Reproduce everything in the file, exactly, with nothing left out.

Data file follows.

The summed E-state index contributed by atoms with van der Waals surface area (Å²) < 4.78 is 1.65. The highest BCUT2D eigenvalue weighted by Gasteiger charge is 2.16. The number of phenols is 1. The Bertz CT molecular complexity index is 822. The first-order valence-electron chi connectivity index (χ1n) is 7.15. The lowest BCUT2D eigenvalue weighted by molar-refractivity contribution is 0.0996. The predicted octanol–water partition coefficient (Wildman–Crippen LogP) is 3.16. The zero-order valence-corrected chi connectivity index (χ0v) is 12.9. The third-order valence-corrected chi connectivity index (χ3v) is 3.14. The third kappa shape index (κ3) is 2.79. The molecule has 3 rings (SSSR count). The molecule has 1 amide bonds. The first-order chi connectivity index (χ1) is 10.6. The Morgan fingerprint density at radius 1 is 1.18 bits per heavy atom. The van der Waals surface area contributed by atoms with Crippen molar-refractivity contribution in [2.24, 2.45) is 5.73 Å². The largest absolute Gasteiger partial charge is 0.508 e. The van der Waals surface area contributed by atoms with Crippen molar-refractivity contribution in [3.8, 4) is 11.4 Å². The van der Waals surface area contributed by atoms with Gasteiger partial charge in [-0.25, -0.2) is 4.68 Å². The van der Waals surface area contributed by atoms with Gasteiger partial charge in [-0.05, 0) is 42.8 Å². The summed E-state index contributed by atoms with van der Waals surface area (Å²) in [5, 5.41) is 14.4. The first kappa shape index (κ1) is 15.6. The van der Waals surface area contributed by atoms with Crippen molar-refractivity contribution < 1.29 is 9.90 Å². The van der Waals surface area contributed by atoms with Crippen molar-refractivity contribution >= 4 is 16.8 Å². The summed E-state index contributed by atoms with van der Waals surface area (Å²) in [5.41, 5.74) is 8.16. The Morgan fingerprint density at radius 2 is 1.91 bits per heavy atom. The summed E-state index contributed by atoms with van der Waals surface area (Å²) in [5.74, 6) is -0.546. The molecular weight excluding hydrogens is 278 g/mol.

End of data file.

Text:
The summed E-state index contributed by atoms with van der Waals surface area (Å²) < 4.78 is 1.65. The highest BCUT2D eigenvalue weighted by Gasteiger charge is 2.16. The number of phenols is 1. The Bertz CT molecular complexity index is 822. The first-order valence-electron chi connectivity index (χ1n) is 7.15. The lowest BCUT2D eigenvalue weighted by molar-refractivity contribution is 0.0996. The predicted octanol–water partition coefficient (Wildman–Crippen LogP) is 3.16. The zero-order valence-corrected chi connectivity index (χ0v) is 12.9. The third-order valence-corrected chi connectivity index (χ3v) is 3.14. The third kappa shape index (κ3) is 2.79. The molecule has 3 rings (SSSR count). The molecule has 1 amide bonds. The first-order chi connectivity index (χ1) is 10.6. The Morgan fingerprint density at radius 1 is 1.18 bits per heavy atom. The van der Waals surface area contributed by atoms with Crippen molar-refractivity contribution in [2.24, 2.45) is 5.73 Å². The largest absolute Gasteiger partial charge is 0.508 e. The van der Waals surface area contributed by atoms with Crippen molar-refractivity contribution in [3.8, 4) is 11.4 Å². The van der Waals surface area contributed by atoms with Gasteiger partial charge in [-0.25, -0.2) is 4.68 Å². The van der Waals surface area contributed by atoms with Gasteiger partial charge in [-0.05, 0) is 42.8 Å². The summed E-state index contributed by atoms with van der Waals surface area (Å²) in [5, 5.41) is 14.4. The first kappa shape index (κ1) is 15.6. The van der Waals surface area contributed by atoms with Crippen molar-refractivity contribution < 1.29 is 9.90 Å². The van der Waals surface area contributed by atoms with Crippen molar-refractivity contribution >= 4 is 16.8 Å². The summed E-state index contributed by atoms with van der Waals surface area (Å²) in [5.41, 5.74) is 8.16. The Morgan fingerprint density at radius 2 is 1.91 bits per heavy atom. The summed E-state index contributed by atoms with van der Waals surface area (Å²) in [5.74, 6) is -0.546. The molecular weight excluding hydrogens is 278 g/mol.